The Gurkha and the Lord of Tuesday

Image of Gurkha and the Lord of Tuesday
Author(s): 
Release Date: 
August 12, 2019
Publisher/Imprint: 
Tor.com
Pages: 
176
Reviewed by: 

“The Gurkha and The Lord of Tuesday achieves immense enjoyability. With well-drawn, amusing characters, a fresh and underrepresented fantasy viewpoint, and snappy dialogue and action scenes, the book will have broad appeal to readers who like well-played humor in their fantasy/sci fi.”     

Through an unlikely fusion of Middle Eastern folklore and futuristic, A.I.-powered sci fi, Saad Z. Hussein has created a fantasy-comedy of Pratchett-esque proportions.

The Gurkha and The Lord of Tuesday is a slim volume, but with a storytelling style that gets straight to business and a colorful cast of over-the top characters. It packs a satisfying punch.

The Lord of Tuesday is the imperious djinn king Melek Ahmar, who in a distant age was imprisoned in a magic-warded vault high up in the Himalayas. The Gurkha (a Nepalese soldier) is Bhan Gurung, a 60-something veteran and former convict, idling on the margins of the fabulous 31st century city of Kathmandu. After three thousand years of magical binding wear-and-tear and thawing ice, Melek Ahmar emerges from his crypt. He’s untempered from his containment and singularly focused on laying siege to the nearest kingdom to have sycophants groveling at his feet. He meets Bhan Gurung while making his descent to civilization and takes him on as a sidekick to educate him about the modern world.

And oh, how that world has changed.

Kathmandu is a utopian oasis on a planet that has become largely uninhabitable due to toxic nanotech and the more familiar discontents of global warming. The citizenry has relinquished democracy in favor of living under the absolute authority of a ghost computer called Karma, who manages everything from climate control, a token economy, arbitrating matters of criminal justice, and even keeping each citizen healthy via remotely-controlled medical implants. The result is a society in which everyone’s needs are taken care of. Wealth is earned (and swindled sometimes) by doing good deeds for which Karma awards Karma points. But even “zeroes” like Bhan Gurung live carefree lives in which they can walk into a tavern and binge on unlimited cubes of seaweed-derived liquor for nothing.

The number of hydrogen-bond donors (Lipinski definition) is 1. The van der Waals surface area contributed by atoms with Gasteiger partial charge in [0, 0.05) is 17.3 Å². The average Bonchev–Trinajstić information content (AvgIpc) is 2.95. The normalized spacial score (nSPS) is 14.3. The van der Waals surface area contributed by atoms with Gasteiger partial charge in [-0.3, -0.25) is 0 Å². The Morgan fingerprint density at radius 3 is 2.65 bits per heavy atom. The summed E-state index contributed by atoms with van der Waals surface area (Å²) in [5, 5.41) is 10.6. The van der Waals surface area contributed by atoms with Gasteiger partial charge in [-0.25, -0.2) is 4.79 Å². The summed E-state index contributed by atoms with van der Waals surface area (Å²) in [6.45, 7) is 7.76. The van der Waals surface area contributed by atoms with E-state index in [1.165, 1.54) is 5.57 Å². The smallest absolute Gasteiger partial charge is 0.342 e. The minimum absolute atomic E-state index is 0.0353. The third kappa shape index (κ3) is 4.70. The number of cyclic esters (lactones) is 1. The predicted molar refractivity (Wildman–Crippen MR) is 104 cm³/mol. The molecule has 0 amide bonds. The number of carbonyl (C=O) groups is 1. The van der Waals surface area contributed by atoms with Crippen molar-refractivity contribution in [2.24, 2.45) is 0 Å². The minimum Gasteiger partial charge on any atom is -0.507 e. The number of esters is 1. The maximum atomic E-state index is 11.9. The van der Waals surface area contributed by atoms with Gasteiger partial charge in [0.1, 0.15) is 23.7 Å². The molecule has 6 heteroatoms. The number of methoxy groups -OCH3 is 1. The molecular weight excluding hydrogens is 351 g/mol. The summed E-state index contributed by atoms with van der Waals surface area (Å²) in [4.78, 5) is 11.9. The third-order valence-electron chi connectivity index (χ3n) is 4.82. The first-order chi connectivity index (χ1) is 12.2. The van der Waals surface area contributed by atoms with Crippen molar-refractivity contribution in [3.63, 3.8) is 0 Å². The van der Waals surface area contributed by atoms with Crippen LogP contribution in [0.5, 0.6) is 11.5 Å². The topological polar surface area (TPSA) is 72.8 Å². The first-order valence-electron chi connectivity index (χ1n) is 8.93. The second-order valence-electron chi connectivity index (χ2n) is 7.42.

Thus, Melek Ahmar discovers his would-be subjects are peace-loving, unmotivated goodniks who cannot be coerced to rebellion nor any kind of satisfying post-insurgency fealty. The comedy portrayal is so good, one actually feels bad for the aggrieved tyrant.

Having run risk probabilities, Karma is unalarmed by the djinn and Gurkha’s movements throughout her city, but her chief Central Admin Hamilcar Pande is restless in his practically superfluous job and does some digging. While the supernatural djinn can’t be recognized by information systems, Pande’s investigation of Bhan Gurung leads him to uncover a dark conspiracy around the time of Karma’s rise to power as digital dictator for life. His detective work also sets up a showdown between Karma and the titular hellbent-on-destruction heroes.

As parody, the story takes a cynical view of human nature, and while not meant to be taken so seriously, one might say a Rand-like skepticism of an egalitarian distributive economy. The Kathmandu-ites have universal access to jobs, food, miraculous medical treatments, and every brand of entertainment, yet they still pursue ways to game the system and hoard more for themselves.

When Melek Ahmar sets up an operation granting wishes to gain power by earning Karma points, he has a steady stream of petitioners wanting to carry out their violent fantasies. It’s smirk-worthy absurdity for sure, but one detects the author has a low regard for the prospect of socialist ideals bringing out our better instincts.

Whether or not one agrees with that worldview, the provocative bit of social commentary is one of many reasons The Gurkha and The Lord of Tuesday achieves immense enjoyability. With well-drawn, amusing characters, a fresh and underrepresented fantasy viewpoint, and snappy dialogue and action scenes, the book will have broad appeal to readers who like well-played humor in their fantasy/sci fi.